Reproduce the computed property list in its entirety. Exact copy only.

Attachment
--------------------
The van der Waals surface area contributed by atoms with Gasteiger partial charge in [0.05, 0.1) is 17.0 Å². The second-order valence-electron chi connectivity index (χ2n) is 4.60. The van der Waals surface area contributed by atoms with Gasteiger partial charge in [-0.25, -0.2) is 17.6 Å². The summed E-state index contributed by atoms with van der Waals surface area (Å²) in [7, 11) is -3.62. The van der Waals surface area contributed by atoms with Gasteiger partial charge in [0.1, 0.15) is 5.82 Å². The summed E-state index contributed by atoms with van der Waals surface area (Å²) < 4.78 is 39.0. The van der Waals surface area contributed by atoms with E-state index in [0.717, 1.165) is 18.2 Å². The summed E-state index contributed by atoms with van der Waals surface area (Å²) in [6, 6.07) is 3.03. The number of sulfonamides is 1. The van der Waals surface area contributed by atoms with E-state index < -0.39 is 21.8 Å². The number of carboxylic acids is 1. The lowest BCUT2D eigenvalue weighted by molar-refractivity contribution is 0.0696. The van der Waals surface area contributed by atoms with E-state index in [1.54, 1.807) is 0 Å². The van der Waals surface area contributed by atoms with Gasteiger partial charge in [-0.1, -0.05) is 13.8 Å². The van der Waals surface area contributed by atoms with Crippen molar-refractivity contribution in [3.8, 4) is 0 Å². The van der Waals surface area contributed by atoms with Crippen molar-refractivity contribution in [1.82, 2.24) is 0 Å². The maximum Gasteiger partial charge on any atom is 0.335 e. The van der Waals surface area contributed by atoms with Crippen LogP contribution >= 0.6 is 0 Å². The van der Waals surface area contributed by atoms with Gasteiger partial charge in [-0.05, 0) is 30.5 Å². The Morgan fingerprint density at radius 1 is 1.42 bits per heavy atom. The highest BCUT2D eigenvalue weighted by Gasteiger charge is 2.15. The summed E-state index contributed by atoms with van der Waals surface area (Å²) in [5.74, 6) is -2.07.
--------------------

The van der Waals surface area contributed by atoms with Gasteiger partial charge in [0.05, 0.1) is 17.0 Å². The second-order valence-electron chi connectivity index (χ2n) is 4.60. The van der Waals surface area contributed by atoms with Gasteiger partial charge in [-0.25, -0.2) is 17.6 Å². The summed E-state index contributed by atoms with van der Waals surface area (Å²) in [7, 11) is -3.62. The van der Waals surface area contributed by atoms with Gasteiger partial charge in [0.1, 0.15) is 5.82 Å². The summed E-state index contributed by atoms with van der Waals surface area (Å²) < 4.78 is 39.0. The van der Waals surface area contributed by atoms with E-state index in [0.717, 1.165) is 18.2 Å². The summed E-state index contributed by atoms with van der Waals surface area (Å²) in [6, 6.07) is 3.03. The number of sulfonamides is 1. The van der Waals surface area contributed by atoms with E-state index < -0.39 is 21.8 Å². The number of carboxylic acids is 1. The lowest BCUT2D eigenvalue weighted by molar-refractivity contribution is 0.0696. The van der Waals surface area contributed by atoms with E-state index in [1.54, 1.807) is 0 Å². The van der Waals surface area contributed by atoms with Gasteiger partial charge in [-0.1, -0.05) is 13.8 Å². The van der Waals surface area contributed by atoms with Crippen molar-refractivity contribution in [3.8, 4) is 0 Å². The van der Waals surface area contributed by atoms with Crippen molar-refractivity contribution in [1.82, 2.24) is 0 Å². The maximum Gasteiger partial charge on any atom is 0.335 e. The van der Waals surface area contributed by atoms with Crippen LogP contribution >= 0.6 is 0 Å². The van der Waals surface area contributed by atoms with Gasteiger partial charge in [-0.05, 0) is 30.5 Å². The Morgan fingerprint density at radius 1 is 1.42 bits per heavy atom. The highest BCUT2D eigenvalue weighted by Gasteiger charge is 2.15. The summed E-state index contributed by atoms with van der Waals surface area (Å²) in [5.74, 6) is -2.07.